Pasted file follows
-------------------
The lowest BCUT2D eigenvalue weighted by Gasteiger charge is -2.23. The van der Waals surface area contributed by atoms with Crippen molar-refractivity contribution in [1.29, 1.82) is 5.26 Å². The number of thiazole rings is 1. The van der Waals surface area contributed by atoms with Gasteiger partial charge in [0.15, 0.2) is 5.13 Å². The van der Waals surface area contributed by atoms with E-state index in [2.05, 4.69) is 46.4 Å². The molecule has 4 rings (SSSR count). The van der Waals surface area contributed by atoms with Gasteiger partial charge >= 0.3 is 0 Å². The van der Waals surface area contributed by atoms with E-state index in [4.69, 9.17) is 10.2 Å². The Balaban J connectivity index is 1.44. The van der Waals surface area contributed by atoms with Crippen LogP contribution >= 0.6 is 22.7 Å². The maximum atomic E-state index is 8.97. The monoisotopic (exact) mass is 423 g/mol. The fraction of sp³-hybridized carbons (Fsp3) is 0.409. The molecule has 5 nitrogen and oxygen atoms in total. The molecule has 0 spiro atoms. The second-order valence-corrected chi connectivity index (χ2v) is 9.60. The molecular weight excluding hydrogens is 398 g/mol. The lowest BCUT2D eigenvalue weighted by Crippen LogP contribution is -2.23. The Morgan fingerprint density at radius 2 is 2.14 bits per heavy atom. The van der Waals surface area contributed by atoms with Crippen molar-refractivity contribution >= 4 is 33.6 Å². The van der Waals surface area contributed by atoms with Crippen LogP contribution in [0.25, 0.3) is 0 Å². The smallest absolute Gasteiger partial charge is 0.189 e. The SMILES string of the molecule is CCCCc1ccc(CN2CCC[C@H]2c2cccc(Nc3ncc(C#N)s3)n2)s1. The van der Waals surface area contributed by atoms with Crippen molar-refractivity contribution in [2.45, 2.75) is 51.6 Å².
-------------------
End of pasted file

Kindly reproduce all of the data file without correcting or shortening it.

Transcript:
The lowest BCUT2D eigenvalue weighted by Gasteiger charge is -2.23. The van der Waals surface area contributed by atoms with Crippen molar-refractivity contribution in [1.29, 1.82) is 5.26 Å². The number of thiazole rings is 1. The van der Waals surface area contributed by atoms with Gasteiger partial charge in [0.15, 0.2) is 5.13 Å². The van der Waals surface area contributed by atoms with E-state index in [2.05, 4.69) is 46.4 Å². The molecule has 4 rings (SSSR count). The van der Waals surface area contributed by atoms with Gasteiger partial charge >= 0.3 is 0 Å². The van der Waals surface area contributed by atoms with E-state index in [4.69, 9.17) is 10.2 Å². The Balaban J connectivity index is 1.44. The van der Waals surface area contributed by atoms with Crippen LogP contribution >= 0.6 is 22.7 Å². The maximum atomic E-state index is 8.97. The monoisotopic (exact) mass is 423 g/mol. The fraction of sp³-hybridized carbons (Fsp3) is 0.409. The molecule has 5 nitrogen and oxygen atoms in total. The molecule has 0 spiro atoms. The second-order valence-corrected chi connectivity index (χ2v) is 9.60. The molecular weight excluding hydrogens is 398 g/mol. The lowest BCUT2D eigenvalue weighted by Crippen LogP contribution is -2.23. The Morgan fingerprint density at radius 2 is 2.14 bits per heavy atom. The van der Waals surface area contributed by atoms with Crippen molar-refractivity contribution >= 4 is 33.6 Å². The van der Waals surface area contributed by atoms with Crippen LogP contribution in [0.25, 0.3) is 0 Å². The smallest absolute Gasteiger partial charge is 0.189 e. The SMILES string of the molecule is CCCCc1ccc(CN2CCC[C@H]2c2cccc(Nc3ncc(C#N)s3)n2)s1. The van der Waals surface area contributed by atoms with Crippen molar-refractivity contribution in [2.45, 2.75) is 51.6 Å².